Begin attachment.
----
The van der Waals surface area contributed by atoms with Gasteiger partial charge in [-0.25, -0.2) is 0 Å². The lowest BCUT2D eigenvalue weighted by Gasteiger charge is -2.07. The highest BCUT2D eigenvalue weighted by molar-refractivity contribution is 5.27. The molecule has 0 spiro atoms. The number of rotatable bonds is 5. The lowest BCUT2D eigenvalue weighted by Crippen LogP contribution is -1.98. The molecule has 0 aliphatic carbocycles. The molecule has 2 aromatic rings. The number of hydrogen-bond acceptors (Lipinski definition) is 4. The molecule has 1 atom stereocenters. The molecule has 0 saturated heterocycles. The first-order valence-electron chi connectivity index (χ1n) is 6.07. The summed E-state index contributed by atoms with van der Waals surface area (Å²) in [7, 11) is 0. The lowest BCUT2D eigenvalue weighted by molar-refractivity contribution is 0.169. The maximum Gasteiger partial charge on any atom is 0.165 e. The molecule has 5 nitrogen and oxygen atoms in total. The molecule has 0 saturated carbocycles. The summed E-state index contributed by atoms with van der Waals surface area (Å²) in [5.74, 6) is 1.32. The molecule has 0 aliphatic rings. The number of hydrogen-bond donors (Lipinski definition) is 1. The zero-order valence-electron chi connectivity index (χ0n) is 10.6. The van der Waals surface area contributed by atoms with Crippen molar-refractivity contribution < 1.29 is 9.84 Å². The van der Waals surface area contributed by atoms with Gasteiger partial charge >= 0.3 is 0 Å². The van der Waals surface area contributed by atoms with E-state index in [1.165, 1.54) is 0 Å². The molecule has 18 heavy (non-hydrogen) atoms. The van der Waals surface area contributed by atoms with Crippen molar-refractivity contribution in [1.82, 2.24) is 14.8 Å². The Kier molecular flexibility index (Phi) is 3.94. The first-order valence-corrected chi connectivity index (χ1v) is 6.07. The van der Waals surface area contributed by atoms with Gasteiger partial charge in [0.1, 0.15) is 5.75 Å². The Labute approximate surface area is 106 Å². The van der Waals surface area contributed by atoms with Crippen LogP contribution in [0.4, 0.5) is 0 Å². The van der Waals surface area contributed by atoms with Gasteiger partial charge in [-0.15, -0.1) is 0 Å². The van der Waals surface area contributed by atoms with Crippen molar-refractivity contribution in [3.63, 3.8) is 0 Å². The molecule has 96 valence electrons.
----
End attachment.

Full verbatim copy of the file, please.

The van der Waals surface area contributed by atoms with Gasteiger partial charge in [-0.25, -0.2) is 0 Å². The lowest BCUT2D eigenvalue weighted by Gasteiger charge is -2.07. The highest BCUT2D eigenvalue weighted by molar-refractivity contribution is 5.27. The molecule has 0 spiro atoms. The number of rotatable bonds is 5. The lowest BCUT2D eigenvalue weighted by Crippen LogP contribution is -1.98. The molecule has 0 aliphatic carbocycles. The molecule has 2 aromatic rings. The number of hydrogen-bond acceptors (Lipinski definition) is 4. The molecule has 1 atom stereocenters. The molecule has 0 saturated heterocycles. The first-order valence-electron chi connectivity index (χ1n) is 6.07. The summed E-state index contributed by atoms with van der Waals surface area (Å²) in [7, 11) is 0. The lowest BCUT2D eigenvalue weighted by molar-refractivity contribution is 0.169. The maximum Gasteiger partial charge on any atom is 0.165 e. The molecule has 5 nitrogen and oxygen atoms in total. The molecule has 0 saturated carbocycles. The summed E-state index contributed by atoms with van der Waals surface area (Å²) in [5.74, 6) is 1.32. The molecule has 0 aliphatic rings. The number of hydrogen-bond donors (Lipinski definition) is 1. The zero-order valence-electron chi connectivity index (χ0n) is 10.6. The van der Waals surface area contributed by atoms with Crippen molar-refractivity contribution < 1.29 is 9.84 Å². The van der Waals surface area contributed by atoms with Gasteiger partial charge >= 0.3 is 0 Å². The van der Waals surface area contributed by atoms with E-state index in [1.165, 1.54) is 0 Å². The molecule has 18 heavy (non-hydrogen) atoms. The van der Waals surface area contributed by atoms with Crippen molar-refractivity contribution in [1.82, 2.24) is 14.8 Å². The Kier molecular flexibility index (Phi) is 3.94. The first-order valence-corrected chi connectivity index (χ1v) is 6.07. The van der Waals surface area contributed by atoms with Gasteiger partial charge in [0.1, 0.15) is 5.75 Å². The Labute approximate surface area is 106 Å². The van der Waals surface area contributed by atoms with Crippen LogP contribution in [0.4, 0.5) is 0 Å². The van der Waals surface area contributed by atoms with Gasteiger partial charge in [-0.15, -0.1) is 0 Å². The van der Waals surface area contributed by atoms with Crippen molar-refractivity contribution in [3.63, 3.8) is 0 Å². The molecule has 96 valence electrons.